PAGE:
I thought today we would look at some catchy subject lines, because it is the subject line your potential reader will see in their "in-box" first;
okay, we are trying to get sign-ups for our program that is a Traffic Exchange with a built-in Powerline.
1) Great TE and a Built-In Powerline!
2) Traffic and a Powerline!
3) Traffic and an Income!
4) Surf and Earn!
5)Get traffic to your sites and earn an income!
okay, you get the picture?
I don't really look at subject lines in my in-box that are flooded with all the $$$ and all the fancy hype around them, I like a nice clear subject line that catches my eye and tells me what it is all about, then I will open the email and read the rest.
okay, that is our lesson for today, keep an eye out for more updates.
Tuesday, June 16, 2009
Writing An Effective Email
Writing an email that will capture someone's attention is one of the most important aspects of internet marketing. Most facets of advertising are done via email, and if yours gets tossed away, then you have lost a customer
The first thing the person is going to see is the subject line. Now, remember, there are some guidelines that you must adhere to. You cannot put dollar amounts, and you cannot pretend to be something you aren't. Basically, putting "You Have A Payment" is a no no. Not only that, it will upset the person getting the email and you will have definitely lost a potential customer or affiliate.
That doesn't mean you can't make it exciting - try something like "Brand New Program" or "10 Solo Ads For You". These are honest, yet pique the attention of the person who is going through hundreds of emails trying to decide which ones are worth his attention. And, believe me, getting him to actually open the email is half the battle.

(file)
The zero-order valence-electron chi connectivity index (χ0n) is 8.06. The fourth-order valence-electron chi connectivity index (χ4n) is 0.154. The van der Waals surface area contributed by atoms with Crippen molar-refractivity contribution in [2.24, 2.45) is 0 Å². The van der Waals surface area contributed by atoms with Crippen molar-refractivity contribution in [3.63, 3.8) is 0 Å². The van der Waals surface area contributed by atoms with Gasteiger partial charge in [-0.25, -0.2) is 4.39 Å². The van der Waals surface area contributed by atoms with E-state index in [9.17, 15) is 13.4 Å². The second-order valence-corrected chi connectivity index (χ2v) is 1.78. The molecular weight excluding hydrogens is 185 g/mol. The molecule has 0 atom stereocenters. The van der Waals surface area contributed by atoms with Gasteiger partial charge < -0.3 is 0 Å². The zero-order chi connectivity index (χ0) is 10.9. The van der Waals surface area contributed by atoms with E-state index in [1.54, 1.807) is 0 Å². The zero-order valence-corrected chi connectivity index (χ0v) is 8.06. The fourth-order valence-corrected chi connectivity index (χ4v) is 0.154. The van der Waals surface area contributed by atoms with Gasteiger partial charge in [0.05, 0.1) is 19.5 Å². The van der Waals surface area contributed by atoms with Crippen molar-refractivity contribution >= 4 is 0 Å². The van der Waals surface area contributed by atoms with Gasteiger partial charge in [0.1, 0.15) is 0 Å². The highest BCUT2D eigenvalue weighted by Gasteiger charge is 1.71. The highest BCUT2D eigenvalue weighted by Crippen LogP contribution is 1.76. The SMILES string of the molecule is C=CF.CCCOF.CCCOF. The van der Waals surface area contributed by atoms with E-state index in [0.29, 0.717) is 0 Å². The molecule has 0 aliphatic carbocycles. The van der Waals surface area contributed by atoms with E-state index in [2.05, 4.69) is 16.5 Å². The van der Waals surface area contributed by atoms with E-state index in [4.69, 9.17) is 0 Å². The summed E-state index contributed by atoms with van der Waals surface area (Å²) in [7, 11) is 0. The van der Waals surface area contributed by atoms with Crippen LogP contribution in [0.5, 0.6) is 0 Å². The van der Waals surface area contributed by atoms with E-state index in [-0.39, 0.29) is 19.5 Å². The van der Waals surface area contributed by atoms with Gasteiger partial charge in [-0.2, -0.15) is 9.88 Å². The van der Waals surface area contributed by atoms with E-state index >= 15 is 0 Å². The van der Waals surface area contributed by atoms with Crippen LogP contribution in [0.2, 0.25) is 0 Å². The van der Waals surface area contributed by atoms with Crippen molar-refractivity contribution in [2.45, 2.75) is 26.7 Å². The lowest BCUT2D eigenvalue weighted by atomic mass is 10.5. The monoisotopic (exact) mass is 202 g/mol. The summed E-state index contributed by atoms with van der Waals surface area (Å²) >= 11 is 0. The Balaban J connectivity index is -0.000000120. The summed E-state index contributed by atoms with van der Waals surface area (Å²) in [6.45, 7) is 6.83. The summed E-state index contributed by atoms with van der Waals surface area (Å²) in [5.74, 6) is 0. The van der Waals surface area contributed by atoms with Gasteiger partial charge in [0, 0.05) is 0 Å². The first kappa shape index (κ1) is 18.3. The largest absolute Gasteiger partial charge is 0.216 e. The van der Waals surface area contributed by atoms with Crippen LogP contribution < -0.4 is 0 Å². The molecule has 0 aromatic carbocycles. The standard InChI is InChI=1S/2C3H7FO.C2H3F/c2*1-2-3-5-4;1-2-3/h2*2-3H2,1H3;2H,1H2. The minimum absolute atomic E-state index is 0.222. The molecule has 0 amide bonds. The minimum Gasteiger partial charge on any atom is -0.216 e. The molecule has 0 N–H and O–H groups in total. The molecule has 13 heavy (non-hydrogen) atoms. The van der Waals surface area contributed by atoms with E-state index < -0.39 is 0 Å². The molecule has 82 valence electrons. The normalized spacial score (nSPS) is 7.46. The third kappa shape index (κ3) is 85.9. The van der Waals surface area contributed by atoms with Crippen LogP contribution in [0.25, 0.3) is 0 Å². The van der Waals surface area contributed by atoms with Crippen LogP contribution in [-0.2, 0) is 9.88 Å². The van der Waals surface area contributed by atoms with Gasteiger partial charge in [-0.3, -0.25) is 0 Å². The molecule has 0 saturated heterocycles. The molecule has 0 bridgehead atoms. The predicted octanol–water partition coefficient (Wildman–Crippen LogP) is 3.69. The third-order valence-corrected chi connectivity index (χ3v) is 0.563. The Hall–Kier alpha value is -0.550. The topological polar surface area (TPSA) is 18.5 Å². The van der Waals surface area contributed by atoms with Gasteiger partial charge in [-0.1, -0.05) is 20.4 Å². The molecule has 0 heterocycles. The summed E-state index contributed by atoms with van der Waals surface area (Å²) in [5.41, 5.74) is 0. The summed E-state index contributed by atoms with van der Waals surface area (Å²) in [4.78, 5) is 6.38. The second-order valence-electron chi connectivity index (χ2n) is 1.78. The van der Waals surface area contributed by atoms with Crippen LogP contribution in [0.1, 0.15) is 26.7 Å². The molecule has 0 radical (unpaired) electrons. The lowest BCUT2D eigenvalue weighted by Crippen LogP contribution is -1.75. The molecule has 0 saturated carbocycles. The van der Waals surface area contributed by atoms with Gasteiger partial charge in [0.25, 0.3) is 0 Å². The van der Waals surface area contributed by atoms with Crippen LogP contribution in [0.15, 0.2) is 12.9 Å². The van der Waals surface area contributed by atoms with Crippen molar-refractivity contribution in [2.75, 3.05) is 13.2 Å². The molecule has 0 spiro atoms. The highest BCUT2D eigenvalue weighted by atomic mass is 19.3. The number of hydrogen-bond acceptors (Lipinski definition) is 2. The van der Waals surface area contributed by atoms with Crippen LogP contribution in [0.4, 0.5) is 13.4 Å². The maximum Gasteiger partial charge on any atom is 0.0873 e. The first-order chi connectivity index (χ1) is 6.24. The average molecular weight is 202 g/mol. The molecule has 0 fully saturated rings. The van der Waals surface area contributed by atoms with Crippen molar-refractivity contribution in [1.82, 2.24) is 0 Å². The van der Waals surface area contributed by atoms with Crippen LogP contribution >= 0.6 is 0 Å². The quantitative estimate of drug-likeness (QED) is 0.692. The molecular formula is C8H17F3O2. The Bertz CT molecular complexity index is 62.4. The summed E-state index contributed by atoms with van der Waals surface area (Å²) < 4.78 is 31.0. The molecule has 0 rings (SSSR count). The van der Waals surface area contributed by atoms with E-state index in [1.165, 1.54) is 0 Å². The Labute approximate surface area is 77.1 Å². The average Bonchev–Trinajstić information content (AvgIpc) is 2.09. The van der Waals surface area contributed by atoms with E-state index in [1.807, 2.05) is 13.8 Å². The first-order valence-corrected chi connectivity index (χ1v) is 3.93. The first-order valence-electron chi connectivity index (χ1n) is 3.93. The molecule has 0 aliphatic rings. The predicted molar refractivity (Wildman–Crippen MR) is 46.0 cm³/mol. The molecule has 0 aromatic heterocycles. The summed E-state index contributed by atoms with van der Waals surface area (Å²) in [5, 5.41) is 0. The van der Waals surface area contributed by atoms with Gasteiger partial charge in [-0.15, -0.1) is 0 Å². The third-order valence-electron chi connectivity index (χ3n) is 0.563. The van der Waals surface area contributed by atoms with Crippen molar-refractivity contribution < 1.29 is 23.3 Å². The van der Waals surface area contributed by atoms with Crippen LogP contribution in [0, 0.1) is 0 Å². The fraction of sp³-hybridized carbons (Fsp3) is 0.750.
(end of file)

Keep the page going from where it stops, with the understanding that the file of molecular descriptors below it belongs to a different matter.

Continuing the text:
Just a quick word of warning before we get to actual email writing techniques. Be careful of who you are sending an email to. It is better to stick to place like safelists and solo ads through text exchanges, than it is to send to an email list you got from somebody you don't know. Spamming can get you in a lot of trouble (even get you thrown off of your programs). So, either mail to people you KNOW are responsive or to people who have opted in to receive emails from you.
Okay, now on to the body of the email. The most important thing here (at least to me) is LESS IS MORE. Frankly, if I get an email that is larger than a paragraph or two, I don't read it. I have hundreds (and unfortunately, sometimes thousands) of emails in my inbox. I don't have time to read 20 paragraphs on the merits of one program. Usually, if it caught my attention at all, I am ready to go to the site itself. But, if it takes me 20 minutes to scroll to the bottom where the credit link is, I may just hit the back arrow and forget all about it. So, once again, less is more.
If you are good at html, use it. Make it bright and in your face. But, if it isn't your thing, or if you aren't sure how to work it. Stay away. Nothing is more frustrating than getting an email with all the html code crowding up the words. If you decide that straight text is the way to go, then make the font bigger. Make it bold. You may not be able to do it on the email page for some companies, but you can always do it in a word program and then copy and paste. Some sites will keep it at your font and color...others may put it into normal small print. It's not a big deal, take what comes up. Because if you are email marketing the correct way, you are sending hundreds of them and copy and paste is the fastest way to go.
Be sure to read the guidelines of the site you are sending the email from. Some do not allow you to put a url in the text. Others don't allow this or that. It is worth taking the time to read a couple minutes than to have your email sending denied.
So, the basics of writing an effective email are: have an eye-catching subject line, keep it short and sweet, make it bright and big (if possible), and follow the rules. Follow all this, and you will see your site traffic grow.